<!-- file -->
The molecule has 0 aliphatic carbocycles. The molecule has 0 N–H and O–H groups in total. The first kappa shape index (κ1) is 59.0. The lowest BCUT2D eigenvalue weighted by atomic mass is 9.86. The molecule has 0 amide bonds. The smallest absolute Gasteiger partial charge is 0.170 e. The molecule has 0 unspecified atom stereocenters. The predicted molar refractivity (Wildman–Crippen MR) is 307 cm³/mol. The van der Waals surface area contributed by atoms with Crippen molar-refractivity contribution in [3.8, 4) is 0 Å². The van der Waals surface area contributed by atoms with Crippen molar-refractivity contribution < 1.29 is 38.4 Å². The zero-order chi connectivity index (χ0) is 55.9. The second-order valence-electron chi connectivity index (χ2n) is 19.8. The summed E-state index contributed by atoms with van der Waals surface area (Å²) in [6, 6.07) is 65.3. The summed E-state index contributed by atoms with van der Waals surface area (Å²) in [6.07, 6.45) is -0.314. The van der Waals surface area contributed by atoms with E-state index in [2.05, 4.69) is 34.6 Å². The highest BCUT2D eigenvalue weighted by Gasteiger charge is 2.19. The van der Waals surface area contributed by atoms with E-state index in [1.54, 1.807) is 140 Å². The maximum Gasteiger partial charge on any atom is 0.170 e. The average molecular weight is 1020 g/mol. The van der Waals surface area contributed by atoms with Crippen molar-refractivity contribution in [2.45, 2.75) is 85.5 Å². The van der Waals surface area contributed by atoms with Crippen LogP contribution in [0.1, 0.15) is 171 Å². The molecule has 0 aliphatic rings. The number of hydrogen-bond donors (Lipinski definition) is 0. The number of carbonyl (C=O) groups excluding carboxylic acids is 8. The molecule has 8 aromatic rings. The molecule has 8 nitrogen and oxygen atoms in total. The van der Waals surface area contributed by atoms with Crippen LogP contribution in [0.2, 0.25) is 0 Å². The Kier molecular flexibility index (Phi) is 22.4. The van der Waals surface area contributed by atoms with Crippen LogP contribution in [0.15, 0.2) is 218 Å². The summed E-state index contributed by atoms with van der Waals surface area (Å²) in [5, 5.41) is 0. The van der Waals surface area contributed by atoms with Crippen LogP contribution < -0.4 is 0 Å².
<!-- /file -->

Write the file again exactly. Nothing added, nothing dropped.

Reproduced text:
The molecule has 0 aliphatic carbocycles. The molecule has 0 N–H and O–H groups in total. The first kappa shape index (κ1) is 59.0. The lowest BCUT2D eigenvalue weighted by atomic mass is 9.86. The molecule has 0 amide bonds. The smallest absolute Gasteiger partial charge is 0.170 e. The molecule has 0 unspecified atom stereocenters. The predicted molar refractivity (Wildman–Crippen MR) is 307 cm³/mol. The van der Waals surface area contributed by atoms with Crippen molar-refractivity contribution in [3.8, 4) is 0 Å². The van der Waals surface area contributed by atoms with Crippen molar-refractivity contribution < 1.29 is 38.4 Å². The zero-order chi connectivity index (χ0) is 55.9. The second-order valence-electron chi connectivity index (χ2n) is 19.8. The summed E-state index contributed by atoms with van der Waals surface area (Å²) in [6, 6.07) is 65.3. The summed E-state index contributed by atoms with van der Waals surface area (Å²) in [6.07, 6.45) is -0.314. The van der Waals surface area contributed by atoms with E-state index in [2.05, 4.69) is 34.6 Å². The highest BCUT2D eigenvalue weighted by Gasteiger charge is 2.19. The van der Waals surface area contributed by atoms with E-state index in [1.54, 1.807) is 140 Å². The maximum Gasteiger partial charge on any atom is 0.170 e. The average molecular weight is 1020 g/mol. The van der Waals surface area contributed by atoms with Crippen molar-refractivity contribution in [2.45, 2.75) is 85.5 Å². The van der Waals surface area contributed by atoms with Crippen LogP contribution in [0.1, 0.15) is 171 Å². The molecule has 0 aliphatic rings. The number of hydrogen-bond donors (Lipinski definition) is 0. The number of carbonyl (C=O) groups excluding carboxylic acids is 8. The molecule has 8 aromatic rings. The molecule has 8 nitrogen and oxygen atoms in total. The van der Waals surface area contributed by atoms with Crippen LogP contribution in [0.2, 0.25) is 0 Å². The Kier molecular flexibility index (Phi) is 22.4. The van der Waals surface area contributed by atoms with Crippen LogP contribution in [0.15, 0.2) is 218 Å². The summed E-state index contributed by atoms with van der Waals surface area (Å²) in [5, 5.41) is 0. The van der Waals surface area contributed by atoms with Crippen LogP contribution < -0.4 is 0 Å².